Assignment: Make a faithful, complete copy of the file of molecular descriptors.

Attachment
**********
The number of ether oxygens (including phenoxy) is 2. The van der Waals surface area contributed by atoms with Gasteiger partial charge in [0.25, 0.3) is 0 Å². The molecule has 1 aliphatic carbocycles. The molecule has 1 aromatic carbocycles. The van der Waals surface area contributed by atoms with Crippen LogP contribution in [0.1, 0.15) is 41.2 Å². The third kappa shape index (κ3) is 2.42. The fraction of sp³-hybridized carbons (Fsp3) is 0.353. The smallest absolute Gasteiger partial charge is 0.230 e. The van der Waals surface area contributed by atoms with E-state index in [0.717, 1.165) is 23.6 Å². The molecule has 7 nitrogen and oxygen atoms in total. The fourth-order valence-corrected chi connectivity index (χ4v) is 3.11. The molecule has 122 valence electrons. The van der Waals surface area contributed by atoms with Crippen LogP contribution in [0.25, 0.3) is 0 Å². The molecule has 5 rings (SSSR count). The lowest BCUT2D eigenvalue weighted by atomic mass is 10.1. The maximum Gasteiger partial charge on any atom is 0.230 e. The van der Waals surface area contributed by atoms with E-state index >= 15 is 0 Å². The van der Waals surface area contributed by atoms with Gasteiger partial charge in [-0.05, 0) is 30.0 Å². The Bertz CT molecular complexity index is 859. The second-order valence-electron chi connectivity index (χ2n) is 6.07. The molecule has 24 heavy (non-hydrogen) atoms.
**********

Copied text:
The number of ether oxygens (including phenoxy) is 2. The van der Waals surface area contributed by atoms with Gasteiger partial charge in [0.25, 0.3) is 0 Å². The molecule has 1 aliphatic carbocycles. The molecule has 1 aromatic carbocycles. The van der Waals surface area contributed by atoms with Crippen LogP contribution in [0.1, 0.15) is 41.2 Å². The third kappa shape index (κ3) is 2.42. The fraction of sp³-hybridized carbons (Fsp3) is 0.353. The smallest absolute Gasteiger partial charge is 0.230 e. The van der Waals surface area contributed by atoms with E-state index in [0.717, 1.165) is 23.6 Å². The molecule has 7 nitrogen and oxygen atoms in total. The fourth-order valence-corrected chi connectivity index (χ4v) is 3.11. The molecule has 122 valence electrons. The van der Waals surface area contributed by atoms with Crippen LogP contribution in [0.25, 0.3) is 0 Å². The molecule has 5 rings (SSSR count). The lowest BCUT2D eigenvalue weighted by atomic mass is 10.1. The maximum Gasteiger partial charge on any atom is 0.230 e. The van der Waals surface area contributed by atoms with E-state index >= 15 is 0 Å². The van der Waals surface area contributed by atoms with Gasteiger partial charge in [-0.05, 0) is 30.0 Å². The Bertz CT molecular complexity index is 859. The second-order valence-electron chi connectivity index (χ2n) is 6.07. The molecule has 24 heavy (non-hydrogen) atoms.